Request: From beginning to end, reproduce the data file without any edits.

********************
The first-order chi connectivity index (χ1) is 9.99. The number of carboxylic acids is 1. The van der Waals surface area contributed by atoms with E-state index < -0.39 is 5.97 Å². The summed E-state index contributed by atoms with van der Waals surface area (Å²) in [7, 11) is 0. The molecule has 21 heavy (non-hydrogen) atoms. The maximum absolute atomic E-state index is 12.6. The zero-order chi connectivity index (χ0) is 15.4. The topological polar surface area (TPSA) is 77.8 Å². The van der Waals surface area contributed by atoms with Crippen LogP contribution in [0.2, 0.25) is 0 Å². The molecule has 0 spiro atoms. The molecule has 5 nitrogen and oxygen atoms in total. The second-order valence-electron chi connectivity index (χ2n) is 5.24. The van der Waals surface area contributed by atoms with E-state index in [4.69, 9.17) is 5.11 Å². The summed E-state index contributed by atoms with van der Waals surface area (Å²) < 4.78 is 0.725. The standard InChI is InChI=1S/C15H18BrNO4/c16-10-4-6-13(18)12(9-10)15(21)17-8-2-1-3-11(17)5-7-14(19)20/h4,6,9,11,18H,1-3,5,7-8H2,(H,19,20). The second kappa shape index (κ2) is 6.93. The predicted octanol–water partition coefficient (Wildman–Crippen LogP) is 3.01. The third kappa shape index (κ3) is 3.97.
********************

The first-order chi connectivity index (χ1) is 9.99. The number of carboxylic acids is 1. The van der Waals surface area contributed by atoms with E-state index < -0.39 is 5.97 Å². The summed E-state index contributed by atoms with van der Waals surface area (Å²) in [7, 11) is 0. The molecule has 21 heavy (non-hydrogen) atoms. The maximum absolute atomic E-state index is 12.6. The zero-order chi connectivity index (χ0) is 15.4. The topological polar surface area (TPSA) is 77.8 Å². The van der Waals surface area contributed by atoms with Crippen LogP contribution in [0.2, 0.25) is 0 Å². The molecule has 0 spiro atoms. The molecule has 5 nitrogen and oxygen atoms in total. The second-order valence-electron chi connectivity index (χ2n) is 5.24. The van der Waals surface area contributed by atoms with E-state index in [4.69, 9.17) is 5.11 Å². The summed E-state index contributed by atoms with van der Waals surface area (Å²) < 4.78 is 0.725. The standard InChI is InChI=1S/C15H18BrNO4/c16-10-4-6-13(18)12(9-10)15(21)17-8-2-1-3-11(17)5-7-14(19)20/h4,6,9,11,18H,1-3,5,7-8H2,(H,19,20). The second kappa shape index (κ2) is 6.93. The predicted octanol–water partition coefficient (Wildman–Crippen LogP) is 3.01. The third kappa shape index (κ3) is 3.97.